Shift your mindset from owner-operator to owner-investor


And create favorable conditions for timing your exit

by Chia-Li Chien | Feb. 09, 2015

Shift your mindset from owner-operator to owner-investor by Chia-Li ChienHave you ever heard, “you can’t finance your retirement, so let your children take out a student loan”? Well, this is to encourage you take of yourself first, right? In reality, you are financing portion of your retirement when you exit your business, regardless to whom you sell.

In Succession Financing in Family Firms. Small Business Economics, Koropp (2013), an empirical study shows that both internal and external transfer involves some debt or equity financing,  especially in family owned businesses (FOB). The study indicates that models of multiple owners (including husband and wife teams), multi-generational business or having a family member as CEO or a non-family member CEO, all have a propensity for financing debt. The authors also point to a four-year study which revealed that of all the FOBs transferred, 57% transferred internally and 43% externally, using debt financing.

They also suggest that owners need to shift their mindset from owner-operator to owner-investor.

Treating your business as an investment is critical during the reign of your empire. Just like the stock market, there are many factors that impact your return on investment in business. Savvy professional investors would say, “You can’t time when to buy or sell your stock.” But business owners can create favorable conditions to enhance the timing of their exit.

Create a Business Succession Portfolio for Tomorrow


It provides an economic value measurement for today

by Chia-Li Chien | Jan. 22, 2015

During a recent business trip to Washington DC, when the east coast got hit with a winter storm, I was in the middle of it. The first snow of the year in the area, it dumped about 2 inches during peak commute hours. The road was not plowed in time to accommodate the high volume of rush hour traffic. Many commuters got stuck on the road, very unhappy with the average 2.5 hours delay in getting in to the office. (Of course, the kids were happy campers because school was closed.)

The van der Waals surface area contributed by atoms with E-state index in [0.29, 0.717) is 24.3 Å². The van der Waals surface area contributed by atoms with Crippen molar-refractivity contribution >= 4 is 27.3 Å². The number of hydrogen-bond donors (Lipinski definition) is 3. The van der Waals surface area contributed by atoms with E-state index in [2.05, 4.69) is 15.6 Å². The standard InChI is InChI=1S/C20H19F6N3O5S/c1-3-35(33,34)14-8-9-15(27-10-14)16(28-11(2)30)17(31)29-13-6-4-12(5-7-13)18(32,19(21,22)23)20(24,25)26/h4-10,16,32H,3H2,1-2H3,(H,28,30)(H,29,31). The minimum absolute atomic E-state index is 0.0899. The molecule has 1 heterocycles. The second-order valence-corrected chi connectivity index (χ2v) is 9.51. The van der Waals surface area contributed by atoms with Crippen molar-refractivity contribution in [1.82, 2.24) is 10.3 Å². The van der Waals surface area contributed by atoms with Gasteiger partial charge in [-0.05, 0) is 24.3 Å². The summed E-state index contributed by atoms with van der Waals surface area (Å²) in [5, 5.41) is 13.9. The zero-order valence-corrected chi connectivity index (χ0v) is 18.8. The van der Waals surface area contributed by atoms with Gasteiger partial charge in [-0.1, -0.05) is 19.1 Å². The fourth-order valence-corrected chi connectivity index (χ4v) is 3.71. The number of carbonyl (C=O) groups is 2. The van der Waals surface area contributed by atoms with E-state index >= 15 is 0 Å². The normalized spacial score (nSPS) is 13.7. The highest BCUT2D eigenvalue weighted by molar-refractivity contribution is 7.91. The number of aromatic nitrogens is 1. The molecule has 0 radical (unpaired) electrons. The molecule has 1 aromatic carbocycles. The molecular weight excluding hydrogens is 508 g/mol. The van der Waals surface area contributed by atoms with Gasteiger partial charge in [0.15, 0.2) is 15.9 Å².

In became apparent that the problem was not the snow, because we can probably all agree that 2 inches is not that much. The problem was that the municipality did not handle the logistics and tactics well, despite their own forecast. They put themselves in reactive mode, faced with the situation of having to handle a situation they had created—not to mention the many complaints from grumpy commuters caught in the gridlock.

Approximately 10% of Family Owned Businesses (FOB) are transferred to a third generation, according to Le Breton-Miller (2004) and Harter (2008a). Most business owners’ number one priority is, historically, growth in top line and bottom line, whatever the business. (Top line means sales and bottom line means net profit.)

Spot Industry Trends


And lead your business toward success.

by Chia-Li Chien | Jan. 14, 2015

Three companies that J. Berr identifies, in 6 Brands That May Not Make It Through 2015, published in December 2013 [2] and 2014 [1] include:

Radio Shack (NYSE:RSH)
Sears Holdings (NASDAQ: SHLD)
Martha Stewart Living Omnimedia (NYSE:MSO)

It’s really heart breaking and also, disturbing, to see companies listed as “brands in danger of disappearing.” At the same time, the article also identifies many outstanding companies [1] such as:

Facebook, Inc. (NASDAQ: FB)
Amazon.com Inc. (NASDAQ: AMZN)
The Walt Disney Company (NYSE:DIS)
Apple Inc. (NASDAQ:AAPL)
Google Inc. (NASDAQ:GOOG)

Obviously, every business has a unique lifecycle. Some businesses thrive and adapt quickly as their industry evolves and the company trends along the way. There are many factors that determine whether a business will grow consistently or lose ground.

There’s Power in Those Numbers


Leaverage data now for your best year ever.

by Chia-Li Chien | Dec. 08, 2014

There’s Power in Those Numbers by Chia-Li ChienMost business owners like you don’t live in an ivory tower. You get out and about stay on top of what’s going on in the market and focus on capturing those opportunities. As a private small business, you are a part of the Research and Development (R&D) arm of Fortune 1000 companies. Your innovation in products and services are a part of the stats and stories that inspire many new entrepreneurs.